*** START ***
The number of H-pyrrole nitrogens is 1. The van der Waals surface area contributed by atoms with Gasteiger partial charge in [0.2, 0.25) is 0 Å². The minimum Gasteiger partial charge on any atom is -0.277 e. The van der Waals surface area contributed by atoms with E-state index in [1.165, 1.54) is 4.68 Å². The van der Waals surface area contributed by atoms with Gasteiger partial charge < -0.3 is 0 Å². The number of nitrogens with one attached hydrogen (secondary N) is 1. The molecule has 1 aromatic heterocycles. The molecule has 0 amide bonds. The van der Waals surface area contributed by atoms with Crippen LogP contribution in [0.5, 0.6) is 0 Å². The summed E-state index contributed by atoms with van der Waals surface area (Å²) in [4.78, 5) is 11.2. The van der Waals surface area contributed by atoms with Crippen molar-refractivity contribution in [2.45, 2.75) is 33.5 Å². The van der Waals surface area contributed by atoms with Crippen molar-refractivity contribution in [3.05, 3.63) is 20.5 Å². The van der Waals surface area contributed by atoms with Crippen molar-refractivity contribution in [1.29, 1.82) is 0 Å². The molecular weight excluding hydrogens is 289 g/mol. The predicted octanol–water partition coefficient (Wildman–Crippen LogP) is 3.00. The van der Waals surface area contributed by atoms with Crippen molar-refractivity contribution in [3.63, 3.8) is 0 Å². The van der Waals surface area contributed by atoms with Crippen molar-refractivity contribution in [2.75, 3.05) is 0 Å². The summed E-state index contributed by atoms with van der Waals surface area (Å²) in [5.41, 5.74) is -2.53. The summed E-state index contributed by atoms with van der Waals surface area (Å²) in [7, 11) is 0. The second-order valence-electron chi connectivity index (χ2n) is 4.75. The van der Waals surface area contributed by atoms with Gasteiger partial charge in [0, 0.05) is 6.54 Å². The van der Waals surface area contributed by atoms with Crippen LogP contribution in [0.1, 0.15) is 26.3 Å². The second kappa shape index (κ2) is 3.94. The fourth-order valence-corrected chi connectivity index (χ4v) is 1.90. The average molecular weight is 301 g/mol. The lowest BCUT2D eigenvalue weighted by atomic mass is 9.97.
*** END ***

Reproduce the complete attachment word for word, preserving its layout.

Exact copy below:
The number of H-pyrrole nitrogens is 1. The van der Waals surface area contributed by atoms with Gasteiger partial charge in [0.2, 0.25) is 0 Å². The minimum Gasteiger partial charge on any atom is -0.277 e. The van der Waals surface area contributed by atoms with E-state index in [1.165, 1.54) is 4.68 Å². The van der Waals surface area contributed by atoms with Gasteiger partial charge < -0.3 is 0 Å². The number of nitrogens with one attached hydrogen (secondary N) is 1. The molecule has 1 aromatic heterocycles. The molecule has 0 amide bonds. The van der Waals surface area contributed by atoms with Crippen LogP contribution in [0.5, 0.6) is 0 Å². The summed E-state index contributed by atoms with van der Waals surface area (Å²) in [4.78, 5) is 11.2. The van der Waals surface area contributed by atoms with Crippen molar-refractivity contribution in [2.45, 2.75) is 33.5 Å². The van der Waals surface area contributed by atoms with Crippen molar-refractivity contribution in [3.05, 3.63) is 20.5 Å². The van der Waals surface area contributed by atoms with Crippen molar-refractivity contribution in [1.29, 1.82) is 0 Å². The molecular weight excluding hydrogens is 289 g/mol. The predicted octanol–water partition coefficient (Wildman–Crippen LogP) is 3.00. The van der Waals surface area contributed by atoms with Crippen molar-refractivity contribution in [3.63, 3.8) is 0 Å². The van der Waals surface area contributed by atoms with Crippen molar-refractivity contribution in [2.75, 3.05) is 0 Å². The summed E-state index contributed by atoms with van der Waals surface area (Å²) in [5.41, 5.74) is -2.53. The summed E-state index contributed by atoms with van der Waals surface area (Å²) in [7, 11) is 0. The second-order valence-electron chi connectivity index (χ2n) is 4.75. The van der Waals surface area contributed by atoms with Gasteiger partial charge in [0, 0.05) is 6.54 Å². The van der Waals surface area contributed by atoms with Crippen LogP contribution in [0.1, 0.15) is 26.3 Å². The second kappa shape index (κ2) is 3.94. The fourth-order valence-corrected chi connectivity index (χ4v) is 1.90. The average molecular weight is 301 g/mol. The lowest BCUT2D eigenvalue weighted by atomic mass is 9.97.